Despite its standing as a cult classic and its place in history for introducing the world of film to computer animation—not to mention the nostalgia some have for it—the original TRON (1982) isn’t a very good movie. It’s full-on ‘80s live-action Disney, with flat direction and a hokey score. The film also hasn’t aged well, from the goofy, naïve way computers are thought to work down to the foam-rubber suits everyone wears. So what does 28 years and 10 times the budget do for a sequel? TRON: Legacy offers some of the same problems, but handled in a less corny way, and all wrapped up in a really slick package.
TRON: Legacy should get points simply for not going the remake route and instead being a full-fledged sequel. We find out in the film’s opening that after the events of the original film, Kevin Flynn (Jeff Bridges, reprising his role) became a software mogul, before suddenly disappearing 20 years ago and leaving the future of his company in the hands of his adolescent son Sam. We meet Sam (Garrett Hedlund, Death Sentence) in the present. Sam has apparently grown up to be an unmotivated rich kid. When his dad’s best friend Alan (Bruce Boxleitner, who played the same role in the original) receives a mysterious message from Kevin’s old arcade, Sam goes to investigate, only to find himself accidentally sucked into The Grid, a digital world Kevin had been building as some type of utopia. The problem is The Grid has been taken over by Kevin’s program CLU (played by a youthful, CGI version of Bridges), who, with his need to rid it of imperfections, has taken fascistic control of The Grid.
Most of the plot revolves around Sam attempting to escape The Grid with his father (yes, this is where Kevin disappeared to 20 years ago) and a program named Quorra (Olivia Wilde, The Next Three Days). For the most part, the film is like the original, but more stylized and sophisticated. The religion-versus-science bent of the original has been built into what could be seen as a thinly veiled allegory of the Holy Trinity (this is never really developed), mixed with the sci-fi topics of dystopian societies and the dangers of fascism. The things that remain iconic about the first TRON—the light cycles and identity discs—are all there, along with a handful of in-references that are thankfully never overstated. The film does assume you have experience with the original, meaning the importance of some plot points could be easily lost on newcomers—which is no good in a film that’s short on plot to begin with, but I can’t help but kind of admire it.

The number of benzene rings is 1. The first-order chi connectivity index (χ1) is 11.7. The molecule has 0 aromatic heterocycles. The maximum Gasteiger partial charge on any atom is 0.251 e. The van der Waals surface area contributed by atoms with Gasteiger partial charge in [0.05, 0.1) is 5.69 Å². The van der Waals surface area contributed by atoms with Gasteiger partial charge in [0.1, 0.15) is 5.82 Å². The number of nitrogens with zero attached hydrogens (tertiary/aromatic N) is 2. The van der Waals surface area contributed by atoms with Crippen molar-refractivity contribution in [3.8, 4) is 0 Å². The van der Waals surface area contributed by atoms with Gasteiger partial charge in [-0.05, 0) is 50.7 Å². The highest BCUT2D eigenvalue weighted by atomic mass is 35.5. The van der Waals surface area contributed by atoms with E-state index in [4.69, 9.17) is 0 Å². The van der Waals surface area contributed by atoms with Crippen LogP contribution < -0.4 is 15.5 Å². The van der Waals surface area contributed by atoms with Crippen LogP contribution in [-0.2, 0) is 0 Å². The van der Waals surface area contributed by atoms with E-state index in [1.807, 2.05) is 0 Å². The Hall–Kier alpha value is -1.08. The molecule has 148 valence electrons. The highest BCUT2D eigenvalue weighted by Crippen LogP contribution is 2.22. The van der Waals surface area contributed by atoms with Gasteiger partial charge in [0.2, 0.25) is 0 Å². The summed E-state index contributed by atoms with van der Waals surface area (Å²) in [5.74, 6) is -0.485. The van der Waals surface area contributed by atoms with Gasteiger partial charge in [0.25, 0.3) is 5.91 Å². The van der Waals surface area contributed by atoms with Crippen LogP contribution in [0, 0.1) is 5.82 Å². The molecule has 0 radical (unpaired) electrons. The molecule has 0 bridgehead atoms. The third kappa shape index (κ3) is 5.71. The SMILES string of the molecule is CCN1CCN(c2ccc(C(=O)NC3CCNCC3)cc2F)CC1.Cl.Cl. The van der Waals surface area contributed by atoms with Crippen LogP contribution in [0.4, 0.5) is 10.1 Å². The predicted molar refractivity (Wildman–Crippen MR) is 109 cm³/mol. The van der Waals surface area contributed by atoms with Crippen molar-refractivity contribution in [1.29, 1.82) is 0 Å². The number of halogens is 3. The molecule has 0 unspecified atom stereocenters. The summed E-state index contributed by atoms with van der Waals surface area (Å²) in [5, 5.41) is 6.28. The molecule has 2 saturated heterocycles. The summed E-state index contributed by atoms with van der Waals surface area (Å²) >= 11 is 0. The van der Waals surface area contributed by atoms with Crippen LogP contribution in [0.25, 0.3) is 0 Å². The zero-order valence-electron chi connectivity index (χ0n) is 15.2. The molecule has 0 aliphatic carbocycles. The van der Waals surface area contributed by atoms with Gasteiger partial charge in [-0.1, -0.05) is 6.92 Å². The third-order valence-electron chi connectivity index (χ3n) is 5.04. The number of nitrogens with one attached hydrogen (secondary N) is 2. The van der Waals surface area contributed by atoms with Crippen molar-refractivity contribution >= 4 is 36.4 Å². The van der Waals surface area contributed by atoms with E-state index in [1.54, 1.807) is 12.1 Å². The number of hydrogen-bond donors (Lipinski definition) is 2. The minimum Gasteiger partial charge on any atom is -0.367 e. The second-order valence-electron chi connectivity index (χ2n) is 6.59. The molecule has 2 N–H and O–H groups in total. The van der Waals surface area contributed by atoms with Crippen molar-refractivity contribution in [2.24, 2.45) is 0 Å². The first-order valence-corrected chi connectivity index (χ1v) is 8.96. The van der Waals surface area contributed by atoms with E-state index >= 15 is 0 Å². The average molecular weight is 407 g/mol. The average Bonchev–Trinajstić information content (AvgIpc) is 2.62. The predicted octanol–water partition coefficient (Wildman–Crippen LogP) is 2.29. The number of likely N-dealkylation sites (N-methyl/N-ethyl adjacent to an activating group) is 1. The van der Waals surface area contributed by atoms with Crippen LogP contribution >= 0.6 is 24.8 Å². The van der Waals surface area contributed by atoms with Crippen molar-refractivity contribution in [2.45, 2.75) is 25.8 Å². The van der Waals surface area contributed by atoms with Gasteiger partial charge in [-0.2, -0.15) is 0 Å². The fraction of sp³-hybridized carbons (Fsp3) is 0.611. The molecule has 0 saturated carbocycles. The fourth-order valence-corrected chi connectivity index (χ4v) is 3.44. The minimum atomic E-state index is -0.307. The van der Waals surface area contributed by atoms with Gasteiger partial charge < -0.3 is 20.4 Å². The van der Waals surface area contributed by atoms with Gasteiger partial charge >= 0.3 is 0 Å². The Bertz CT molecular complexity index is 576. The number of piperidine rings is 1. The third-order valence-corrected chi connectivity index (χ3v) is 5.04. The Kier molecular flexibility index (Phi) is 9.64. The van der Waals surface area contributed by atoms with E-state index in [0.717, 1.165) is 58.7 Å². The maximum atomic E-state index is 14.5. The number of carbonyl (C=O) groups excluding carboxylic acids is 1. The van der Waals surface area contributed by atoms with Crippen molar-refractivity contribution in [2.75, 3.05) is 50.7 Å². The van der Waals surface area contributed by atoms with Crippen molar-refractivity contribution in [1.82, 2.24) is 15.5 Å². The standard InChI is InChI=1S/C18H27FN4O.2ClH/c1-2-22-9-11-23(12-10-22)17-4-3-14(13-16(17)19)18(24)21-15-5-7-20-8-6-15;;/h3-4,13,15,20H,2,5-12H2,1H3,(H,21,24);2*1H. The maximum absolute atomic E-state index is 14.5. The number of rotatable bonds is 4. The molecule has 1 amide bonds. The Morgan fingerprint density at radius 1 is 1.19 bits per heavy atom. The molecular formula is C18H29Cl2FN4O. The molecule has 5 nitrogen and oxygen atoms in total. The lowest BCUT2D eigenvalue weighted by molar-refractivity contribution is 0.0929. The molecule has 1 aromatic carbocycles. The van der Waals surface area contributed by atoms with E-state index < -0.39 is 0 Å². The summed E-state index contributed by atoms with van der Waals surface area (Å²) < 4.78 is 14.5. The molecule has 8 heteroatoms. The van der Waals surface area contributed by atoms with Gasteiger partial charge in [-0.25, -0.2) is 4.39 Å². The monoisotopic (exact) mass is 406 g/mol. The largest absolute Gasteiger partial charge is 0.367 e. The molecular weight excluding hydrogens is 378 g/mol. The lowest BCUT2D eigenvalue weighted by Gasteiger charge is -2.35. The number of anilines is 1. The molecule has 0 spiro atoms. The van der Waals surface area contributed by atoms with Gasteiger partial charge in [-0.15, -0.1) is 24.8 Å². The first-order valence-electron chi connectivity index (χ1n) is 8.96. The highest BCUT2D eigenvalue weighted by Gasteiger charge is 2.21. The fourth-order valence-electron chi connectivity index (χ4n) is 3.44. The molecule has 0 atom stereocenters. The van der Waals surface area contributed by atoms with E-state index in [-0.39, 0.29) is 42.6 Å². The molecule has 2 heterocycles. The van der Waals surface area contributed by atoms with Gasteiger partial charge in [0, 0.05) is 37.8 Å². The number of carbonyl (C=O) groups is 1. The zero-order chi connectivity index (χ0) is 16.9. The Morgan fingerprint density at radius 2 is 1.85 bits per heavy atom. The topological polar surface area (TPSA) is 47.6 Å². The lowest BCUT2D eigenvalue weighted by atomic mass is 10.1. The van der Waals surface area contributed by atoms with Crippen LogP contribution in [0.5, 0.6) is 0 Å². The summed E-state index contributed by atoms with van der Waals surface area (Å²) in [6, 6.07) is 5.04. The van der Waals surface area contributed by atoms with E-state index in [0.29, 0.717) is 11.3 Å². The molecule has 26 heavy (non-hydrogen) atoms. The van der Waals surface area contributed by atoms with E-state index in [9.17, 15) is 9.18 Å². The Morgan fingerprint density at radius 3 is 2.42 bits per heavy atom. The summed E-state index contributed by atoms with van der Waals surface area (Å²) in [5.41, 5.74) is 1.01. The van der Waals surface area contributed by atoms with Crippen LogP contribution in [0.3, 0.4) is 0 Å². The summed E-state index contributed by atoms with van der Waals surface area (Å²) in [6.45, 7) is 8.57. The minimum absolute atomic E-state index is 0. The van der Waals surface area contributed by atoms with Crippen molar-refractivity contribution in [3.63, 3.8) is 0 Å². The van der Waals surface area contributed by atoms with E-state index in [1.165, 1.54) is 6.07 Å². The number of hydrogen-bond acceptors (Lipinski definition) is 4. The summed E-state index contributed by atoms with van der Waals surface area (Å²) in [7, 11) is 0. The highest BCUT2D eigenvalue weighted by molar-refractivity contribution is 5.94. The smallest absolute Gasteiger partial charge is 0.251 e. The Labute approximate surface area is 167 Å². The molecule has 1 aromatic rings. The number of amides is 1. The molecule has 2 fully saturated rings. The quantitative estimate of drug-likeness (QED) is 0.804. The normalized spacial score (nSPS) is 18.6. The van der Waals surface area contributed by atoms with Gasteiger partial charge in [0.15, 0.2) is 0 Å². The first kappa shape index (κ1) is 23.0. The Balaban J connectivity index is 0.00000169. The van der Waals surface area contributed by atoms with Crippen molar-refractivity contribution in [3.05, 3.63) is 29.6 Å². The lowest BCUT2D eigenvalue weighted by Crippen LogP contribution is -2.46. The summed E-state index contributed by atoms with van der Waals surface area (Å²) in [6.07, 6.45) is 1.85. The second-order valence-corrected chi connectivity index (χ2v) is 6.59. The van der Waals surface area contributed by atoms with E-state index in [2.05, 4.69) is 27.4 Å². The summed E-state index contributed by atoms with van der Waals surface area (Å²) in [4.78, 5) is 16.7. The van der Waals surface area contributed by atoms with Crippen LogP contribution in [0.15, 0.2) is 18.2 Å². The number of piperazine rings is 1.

But really, the story isn’t all that important. The movie is meant to be a big-budget popcorn spectacle. In this regard, the film mostly works. First-time director Joseph Kosinski cut his teeth making car ads and video games, which makes sense since TRON: Legacy looks and feels like one long Lexus commercial. As awful as that sounds, if you’re in the mood for it, there is a kind of appeal. For the most part (aside from the phony-looking, occasionally bobbleheaded CGI Jeff Bridges), the special effects are top-notch. The score by electronic duo Daft Punk—which mixes electronic music with orchestral arrangements—works well at setting the futuristic mood of the movie. Overall, the film is a shiny, slick, Day-Glo vision of the world to come.
It should be noted that the film moves quite deliberately and methodically (which is probably why the action scenes come off as somewhat clunky), calling to mind Kubrick not only in the way it moves, but also in the way it looks (for example, Kevin’s hide-out resembles the old man’s room at the end of 2001). While the pacing is sure to turn a lot of people off, I found it to work because so much attention is paid to it.
But as a result, characterization takes a back seat (not surprising with this type of movie), which makes some of the performances that much more impressive. Garrett Hedlund in the lead does little more than act as your stock hero, but Jeff Bridges, playing a sort of burnt-out old hippie (think a more sophisticated version of “The Dude” from The Big Lebowski (1998)), does a better job than the movie probably deserves—the fact that he got any kind of emotional reaction out of me in his final scene is astonishing. Plus, it’s not every day you get to see Michael Sheen gnawing the scenery, channeling Ziggy Stardust-era David Bowie—right down to the mullet and forehead symbol. I would never call TRON: Legacy a great film, but given the occasional surprises it holds, the movie is worthwhile as entertainment—provided you’re on its wavelength. Rated PG for sequences of sci-fi action violence and brief mild language.